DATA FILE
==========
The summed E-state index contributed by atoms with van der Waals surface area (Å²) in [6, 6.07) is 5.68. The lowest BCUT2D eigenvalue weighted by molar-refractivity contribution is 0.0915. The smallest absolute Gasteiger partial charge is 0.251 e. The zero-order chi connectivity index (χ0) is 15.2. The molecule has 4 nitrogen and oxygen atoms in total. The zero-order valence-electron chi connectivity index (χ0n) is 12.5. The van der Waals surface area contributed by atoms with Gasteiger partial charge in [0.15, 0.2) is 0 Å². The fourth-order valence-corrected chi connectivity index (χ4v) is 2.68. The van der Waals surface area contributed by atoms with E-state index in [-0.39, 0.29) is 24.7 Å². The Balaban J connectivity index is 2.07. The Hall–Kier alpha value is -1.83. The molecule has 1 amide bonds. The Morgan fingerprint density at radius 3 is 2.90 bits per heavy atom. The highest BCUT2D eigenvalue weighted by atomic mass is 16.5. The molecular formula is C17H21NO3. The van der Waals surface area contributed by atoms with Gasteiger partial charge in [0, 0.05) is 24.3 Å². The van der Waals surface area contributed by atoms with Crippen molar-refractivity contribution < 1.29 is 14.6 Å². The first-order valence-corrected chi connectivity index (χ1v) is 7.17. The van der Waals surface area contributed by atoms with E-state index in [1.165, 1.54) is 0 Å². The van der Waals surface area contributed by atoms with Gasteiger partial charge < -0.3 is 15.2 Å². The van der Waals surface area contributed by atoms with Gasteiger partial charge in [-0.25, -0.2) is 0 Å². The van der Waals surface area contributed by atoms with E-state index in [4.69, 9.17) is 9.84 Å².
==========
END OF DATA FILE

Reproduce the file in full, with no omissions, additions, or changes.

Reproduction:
The summed E-state index contributed by atoms with van der Waals surface area (Å²) in [6, 6.07) is 5.68. The lowest BCUT2D eigenvalue weighted by molar-refractivity contribution is 0.0915. The smallest absolute Gasteiger partial charge is 0.251 e. The zero-order chi connectivity index (χ0) is 15.2. The molecule has 4 nitrogen and oxygen atoms in total. The zero-order valence-electron chi connectivity index (χ0n) is 12.5. The van der Waals surface area contributed by atoms with Gasteiger partial charge in [0.15, 0.2) is 0 Å². The fourth-order valence-corrected chi connectivity index (χ4v) is 2.68. The van der Waals surface area contributed by atoms with E-state index in [-0.39, 0.29) is 24.7 Å². The Balaban J connectivity index is 2.07. The Hall–Kier alpha value is -1.83. The molecule has 1 amide bonds. The Morgan fingerprint density at radius 3 is 2.90 bits per heavy atom. The highest BCUT2D eigenvalue weighted by atomic mass is 16.5. The molecular formula is C17H21NO3. The van der Waals surface area contributed by atoms with Gasteiger partial charge in [0, 0.05) is 24.3 Å². The van der Waals surface area contributed by atoms with Crippen molar-refractivity contribution < 1.29 is 14.6 Å². The first-order valence-corrected chi connectivity index (χ1v) is 7.17. The van der Waals surface area contributed by atoms with E-state index in [1.165, 1.54) is 0 Å². The van der Waals surface area contributed by atoms with Gasteiger partial charge < -0.3 is 15.2 Å². The van der Waals surface area contributed by atoms with Gasteiger partial charge in [-0.25, -0.2) is 0 Å². The van der Waals surface area contributed by atoms with E-state index in [4.69, 9.17) is 9.84 Å².